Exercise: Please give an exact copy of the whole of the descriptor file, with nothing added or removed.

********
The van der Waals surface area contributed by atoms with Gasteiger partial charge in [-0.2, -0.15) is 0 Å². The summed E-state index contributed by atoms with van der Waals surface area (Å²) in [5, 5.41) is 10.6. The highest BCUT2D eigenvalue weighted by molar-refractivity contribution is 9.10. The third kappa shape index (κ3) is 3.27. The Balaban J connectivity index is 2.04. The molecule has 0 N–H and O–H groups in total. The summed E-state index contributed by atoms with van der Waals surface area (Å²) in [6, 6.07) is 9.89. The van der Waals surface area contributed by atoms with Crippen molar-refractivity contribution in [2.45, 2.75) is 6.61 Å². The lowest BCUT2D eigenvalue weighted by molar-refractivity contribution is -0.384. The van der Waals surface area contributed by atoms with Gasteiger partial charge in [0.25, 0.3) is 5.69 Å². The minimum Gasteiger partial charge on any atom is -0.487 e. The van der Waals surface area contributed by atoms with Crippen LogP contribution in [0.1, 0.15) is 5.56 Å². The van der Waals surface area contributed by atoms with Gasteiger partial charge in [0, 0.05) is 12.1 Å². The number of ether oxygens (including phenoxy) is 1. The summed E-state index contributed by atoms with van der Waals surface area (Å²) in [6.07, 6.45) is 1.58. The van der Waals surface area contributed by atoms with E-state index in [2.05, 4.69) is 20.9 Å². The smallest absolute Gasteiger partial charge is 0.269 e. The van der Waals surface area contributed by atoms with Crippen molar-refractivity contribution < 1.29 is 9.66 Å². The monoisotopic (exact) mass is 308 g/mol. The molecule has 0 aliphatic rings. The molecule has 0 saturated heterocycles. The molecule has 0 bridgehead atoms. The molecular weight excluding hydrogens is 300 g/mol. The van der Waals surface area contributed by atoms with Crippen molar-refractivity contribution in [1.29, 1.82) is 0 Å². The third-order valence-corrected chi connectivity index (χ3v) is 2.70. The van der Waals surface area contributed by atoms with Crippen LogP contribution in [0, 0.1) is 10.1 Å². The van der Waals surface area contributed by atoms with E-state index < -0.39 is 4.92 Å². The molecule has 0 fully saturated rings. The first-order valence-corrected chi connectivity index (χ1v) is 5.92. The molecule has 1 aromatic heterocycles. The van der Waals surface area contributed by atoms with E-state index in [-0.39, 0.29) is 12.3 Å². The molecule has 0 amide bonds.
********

The van der Waals surface area contributed by atoms with Gasteiger partial charge in [-0.2, -0.15) is 0 Å². The summed E-state index contributed by atoms with van der Waals surface area (Å²) in [5, 5.41) is 10.6. The highest BCUT2D eigenvalue weighted by molar-refractivity contribution is 9.10. The third kappa shape index (κ3) is 3.27. The Balaban J connectivity index is 2.04. The molecule has 0 N–H and O–H groups in total. The summed E-state index contributed by atoms with van der Waals surface area (Å²) in [6, 6.07) is 9.89. The van der Waals surface area contributed by atoms with Crippen molar-refractivity contribution in [2.45, 2.75) is 6.61 Å². The lowest BCUT2D eigenvalue weighted by molar-refractivity contribution is -0.384. The van der Waals surface area contributed by atoms with Gasteiger partial charge in [0.25, 0.3) is 5.69 Å². The minimum Gasteiger partial charge on any atom is -0.487 e. The van der Waals surface area contributed by atoms with Crippen LogP contribution in [0.1, 0.15) is 5.56 Å². The van der Waals surface area contributed by atoms with Gasteiger partial charge in [0, 0.05) is 12.1 Å². The number of ether oxygens (including phenoxy) is 1. The summed E-state index contributed by atoms with van der Waals surface area (Å²) in [6.07, 6.45) is 1.58. The van der Waals surface area contributed by atoms with E-state index in [2.05, 4.69) is 20.9 Å². The smallest absolute Gasteiger partial charge is 0.269 e. The van der Waals surface area contributed by atoms with Crippen molar-refractivity contribution < 1.29 is 9.66 Å². The monoisotopic (exact) mass is 308 g/mol. The molecule has 0 aliphatic rings. The molecule has 0 saturated heterocycles. The molecule has 0 bridgehead atoms. The molecular weight excluding hydrogens is 300 g/mol. The van der Waals surface area contributed by atoms with Crippen molar-refractivity contribution in [1.29, 1.82) is 0 Å². The third-order valence-corrected chi connectivity index (χ3v) is 2.70. The van der Waals surface area contributed by atoms with Crippen LogP contribution in [0, 0.1) is 10.1 Å². The van der Waals surface area contributed by atoms with E-state index < -0.39 is 4.92 Å². The molecule has 0 fully saturated rings. The first-order valence-corrected chi connectivity index (χ1v) is 5.92. The molecule has 1 aromatic heterocycles. The van der Waals surface area contributed by atoms with E-state index in [-0.39, 0.29) is 12.3 Å². The molecule has 0 amide bonds.